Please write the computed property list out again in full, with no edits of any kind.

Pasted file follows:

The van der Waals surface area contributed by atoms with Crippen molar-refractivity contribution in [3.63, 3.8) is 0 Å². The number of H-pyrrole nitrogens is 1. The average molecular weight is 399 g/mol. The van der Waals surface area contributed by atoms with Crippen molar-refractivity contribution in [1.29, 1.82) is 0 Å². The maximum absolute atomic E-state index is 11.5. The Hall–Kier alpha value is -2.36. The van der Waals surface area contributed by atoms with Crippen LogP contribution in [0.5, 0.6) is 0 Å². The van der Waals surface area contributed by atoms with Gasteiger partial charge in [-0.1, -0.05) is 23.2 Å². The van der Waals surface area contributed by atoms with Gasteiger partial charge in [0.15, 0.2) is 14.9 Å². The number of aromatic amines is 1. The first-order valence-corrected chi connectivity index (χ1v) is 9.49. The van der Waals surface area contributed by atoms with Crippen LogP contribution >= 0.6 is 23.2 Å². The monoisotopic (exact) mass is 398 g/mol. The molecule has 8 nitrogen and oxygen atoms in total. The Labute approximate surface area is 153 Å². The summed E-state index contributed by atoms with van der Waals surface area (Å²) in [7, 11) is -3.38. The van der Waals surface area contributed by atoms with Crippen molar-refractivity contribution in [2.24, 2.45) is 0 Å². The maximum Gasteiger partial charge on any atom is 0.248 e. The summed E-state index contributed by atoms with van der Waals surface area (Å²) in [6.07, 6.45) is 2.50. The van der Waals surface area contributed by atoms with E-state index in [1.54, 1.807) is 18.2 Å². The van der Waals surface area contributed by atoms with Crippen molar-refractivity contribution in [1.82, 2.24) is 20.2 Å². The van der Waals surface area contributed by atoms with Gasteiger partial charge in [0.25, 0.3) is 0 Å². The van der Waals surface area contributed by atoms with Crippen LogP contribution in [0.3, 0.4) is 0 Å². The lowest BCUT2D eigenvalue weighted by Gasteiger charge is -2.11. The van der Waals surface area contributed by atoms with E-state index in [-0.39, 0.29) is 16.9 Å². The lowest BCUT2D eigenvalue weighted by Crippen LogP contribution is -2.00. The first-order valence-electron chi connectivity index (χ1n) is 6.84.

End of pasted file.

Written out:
The van der Waals surface area contributed by atoms with Crippen molar-refractivity contribution in [3.63, 3.8) is 0 Å². The number of H-pyrrole nitrogens is 1. The average molecular weight is 399 g/mol. The van der Waals surface area contributed by atoms with Crippen molar-refractivity contribution in [1.29, 1.82) is 0 Å². The maximum absolute atomic E-state index is 11.5. The Hall–Kier alpha value is -2.36. The van der Waals surface area contributed by atoms with Crippen LogP contribution in [0.5, 0.6) is 0 Å². The van der Waals surface area contributed by atoms with Gasteiger partial charge in [-0.1, -0.05) is 23.2 Å². The van der Waals surface area contributed by atoms with Gasteiger partial charge in [0.15, 0.2) is 14.9 Å². The number of aromatic amines is 1. The first-order valence-corrected chi connectivity index (χ1v) is 9.49. The van der Waals surface area contributed by atoms with Crippen LogP contribution >= 0.6 is 23.2 Å². The monoisotopic (exact) mass is 398 g/mol. The molecule has 8 nitrogen and oxygen atoms in total. The Labute approximate surface area is 153 Å². The summed E-state index contributed by atoms with van der Waals surface area (Å²) in [7, 11) is -3.38. The van der Waals surface area contributed by atoms with Crippen molar-refractivity contribution in [2.24, 2.45) is 0 Å². The maximum Gasteiger partial charge on any atom is 0.248 e. The summed E-state index contributed by atoms with van der Waals surface area (Å²) in [6.07, 6.45) is 2.50. The van der Waals surface area contributed by atoms with E-state index in [1.54, 1.807) is 18.2 Å². The van der Waals surface area contributed by atoms with Crippen molar-refractivity contribution in [1.82, 2.24) is 20.2 Å². The van der Waals surface area contributed by atoms with Gasteiger partial charge in [0.25, 0.3) is 0 Å². The van der Waals surface area contributed by atoms with Crippen LogP contribution in [0.3, 0.4) is 0 Å². The lowest BCUT2D eigenvalue weighted by Gasteiger charge is -2.11. The van der Waals surface area contributed by atoms with E-state index in [-0.39, 0.29) is 16.9 Å². The lowest BCUT2D eigenvalue weighted by Crippen LogP contribution is -2.00. The first-order valence-electron chi connectivity index (χ1n) is 6.84.